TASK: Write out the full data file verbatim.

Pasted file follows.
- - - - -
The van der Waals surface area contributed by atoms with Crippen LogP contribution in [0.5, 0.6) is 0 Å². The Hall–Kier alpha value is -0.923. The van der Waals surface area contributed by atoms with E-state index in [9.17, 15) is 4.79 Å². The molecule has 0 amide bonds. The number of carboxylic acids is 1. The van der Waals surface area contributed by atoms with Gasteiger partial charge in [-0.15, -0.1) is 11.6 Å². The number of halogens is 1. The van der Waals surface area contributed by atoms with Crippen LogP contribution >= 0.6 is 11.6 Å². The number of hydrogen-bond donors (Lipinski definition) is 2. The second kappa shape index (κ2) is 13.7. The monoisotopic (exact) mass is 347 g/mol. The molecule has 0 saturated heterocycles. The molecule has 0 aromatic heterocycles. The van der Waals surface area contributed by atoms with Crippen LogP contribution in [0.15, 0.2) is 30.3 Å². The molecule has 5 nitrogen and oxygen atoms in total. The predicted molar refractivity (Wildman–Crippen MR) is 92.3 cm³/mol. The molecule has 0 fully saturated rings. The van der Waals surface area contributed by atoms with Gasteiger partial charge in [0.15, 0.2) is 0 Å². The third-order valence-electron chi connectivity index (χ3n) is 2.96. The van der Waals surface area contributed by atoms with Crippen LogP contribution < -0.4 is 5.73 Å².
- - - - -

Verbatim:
The van der Waals surface area contributed by atoms with Crippen LogP contribution in [0.5, 0.6) is 0 Å². The Hall–Kier alpha value is -0.923. The van der Waals surface area contributed by atoms with E-state index in [9.17, 15) is 4.79 Å². The molecule has 0 amide bonds. The number of carboxylic acids is 1. The van der Waals surface area contributed by atoms with Gasteiger partial charge in [-0.15, -0.1) is 11.6 Å². The number of halogens is 1. The van der Waals surface area contributed by atoms with Crippen LogP contribution >= 0.6 is 11.6 Å². The number of hydrogen-bond donors (Lipinski definition) is 2. The second kappa shape index (κ2) is 13.7. The monoisotopic (exact) mass is 347 g/mol. The molecule has 0 saturated heterocycles. The molecule has 0 aromatic heterocycles. The van der Waals surface area contributed by atoms with Crippen LogP contribution in [0.15, 0.2) is 30.3 Å². The molecule has 5 nitrogen and oxygen atoms in total. The predicted molar refractivity (Wildman–Crippen MR) is 92.3 cm³/mol. The molecule has 0 fully saturated rings. The van der Waals surface area contributed by atoms with Gasteiger partial charge in [0.15, 0.2) is 0 Å². The third-order valence-electron chi connectivity index (χ3n) is 2.96. The van der Waals surface area contributed by atoms with Crippen LogP contribution < -0.4 is 5.73 Å².